Mix together all pudding ingredients except cubed bread. Place cubed bread in lightly greased 13×9 pan or divide in half for two equal baking dishes. Pour pudding mixture over cubes and let sit for 30 minutes. Bake at 350˚ for 45 minutes or until pudding is firm when touched.


  • 1/2 cup whipping cream
  • 1/2 cup whole milk
  • 3 tablespoons of sugar
  • 1/4 cup Amaretto liquor
  • 2 teaspoons of corn starch

Cook cream, milk and sugar over medium heat until boiling. In separate bowl, whisk cornstarch into liqueur and stir into boiling milk mixture. Reduce heat to low and stir constantly for two minutes or until thickened. Spoon pudding into bowl and drizzle sauce over. Best when served warm.

Jewish holidays offer a rich history of traditional foods.

Photos by Jacqueline Ward

Sherry’s Noodle Kugel

Noodle kugel is a staple in many Jewish families during the various holidays. Destin resident Sherry Londe says it’s a dish that is passed from generation to generation and often prepared to feed a large group.

“Like most cultures, when you include noodles you can stretch it to a lot of people,” says Londe.

The beauty of noodle kugel is that it is so versatile. It can be made sweet or savory; either as a main dish or side dish. Londe says she remembers eating it when she was four or five years old when her aunts on her father’s side prepared it every Thanksgiving.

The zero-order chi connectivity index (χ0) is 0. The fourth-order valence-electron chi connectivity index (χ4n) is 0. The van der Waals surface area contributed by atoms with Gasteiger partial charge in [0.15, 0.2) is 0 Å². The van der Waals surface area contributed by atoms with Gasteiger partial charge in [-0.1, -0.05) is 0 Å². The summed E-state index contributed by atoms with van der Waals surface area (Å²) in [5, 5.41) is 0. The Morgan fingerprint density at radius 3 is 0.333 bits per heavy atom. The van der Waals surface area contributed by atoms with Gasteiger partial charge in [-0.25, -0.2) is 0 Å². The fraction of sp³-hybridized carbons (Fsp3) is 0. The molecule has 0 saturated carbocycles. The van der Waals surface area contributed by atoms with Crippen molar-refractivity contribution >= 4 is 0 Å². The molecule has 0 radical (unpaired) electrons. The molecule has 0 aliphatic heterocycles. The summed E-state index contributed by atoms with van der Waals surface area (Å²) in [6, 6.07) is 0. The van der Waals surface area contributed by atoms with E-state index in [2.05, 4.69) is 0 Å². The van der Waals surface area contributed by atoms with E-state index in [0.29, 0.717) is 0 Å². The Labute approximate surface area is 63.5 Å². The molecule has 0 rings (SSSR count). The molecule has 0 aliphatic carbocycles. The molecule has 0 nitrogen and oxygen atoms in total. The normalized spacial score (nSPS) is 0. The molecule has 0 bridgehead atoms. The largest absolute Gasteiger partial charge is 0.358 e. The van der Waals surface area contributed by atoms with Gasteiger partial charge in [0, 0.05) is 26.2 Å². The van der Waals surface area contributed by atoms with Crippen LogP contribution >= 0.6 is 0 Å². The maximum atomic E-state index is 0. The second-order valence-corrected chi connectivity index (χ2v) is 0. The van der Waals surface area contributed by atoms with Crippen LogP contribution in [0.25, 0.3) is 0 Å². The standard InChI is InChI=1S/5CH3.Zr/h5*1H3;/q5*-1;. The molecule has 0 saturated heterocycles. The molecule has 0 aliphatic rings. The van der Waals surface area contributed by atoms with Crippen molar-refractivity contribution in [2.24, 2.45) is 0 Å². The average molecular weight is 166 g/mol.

With her own daughters now grown and living in New York and Los Angeles, Londe says her girls celebrate certain holidays with their friends, and inevitably someone will make a noodle kugel of some kind, though they say it is “not as good as grandma makes it!” Londe’s own mother still makes the dish.

Noodle kugel can be made in a lasagna pan and custard dishes or as cupcakes.

Sherry’s Noodle Kugel
Serves 8–10

  • 1 package of wide noodles
  • 1/2 stick unsalted butter at room temperature
  • 1 1-pound container
  • cottage cheese (small curd)
  • 2 cups sour cream
  • 1/2 cup sugar
  • 6 eggs
  • 1 teaspoon cinnamon
  • 1 teaspoon vanilla
  • 1/2 cup raisins

Preheat oven to 375˚.

Boil noodles in salted water for about 4 minutes and drain. Transfer to large bowl and mix in butter until noodles are well coated. In separate bowl mix all other ingredients to blend with eggs, then pour and mix everything with noodles. Pour into greased 9×13 baking dish or two smaller baking dishes or muffin tin for individual servings. Place baking dishes on baking sheet with lip and add hot water bath to ensure even baking. Place on center rack and bake until custard is set and top is golden brown (about 30–45 minutes).

A freshly made cocktail is a nice addition to any holiday brunch.

A colorful drink with an assortment of condiments from which to choose adds a lovely festivity to the occasion.

Stacey’s Perfect Bloody Mary Serves two

  • 1 11.5-ounce can of V8 vegetable juice
  • 3 ounces chilled vodka
  • 3 shakes Worcestershire sauce
  • 2 shakes Tabasco sauce
  • 1 shake celery salt
  • ½ teaspoon horseradish (optional)
  • Squeeze of one lime

Mix all ingredients well (shaking them is best) and pour over two ice-filled glasses. Garnish with choice of lime, lemon, celery, pickled okra or pickled green beans.

Categories: Recipes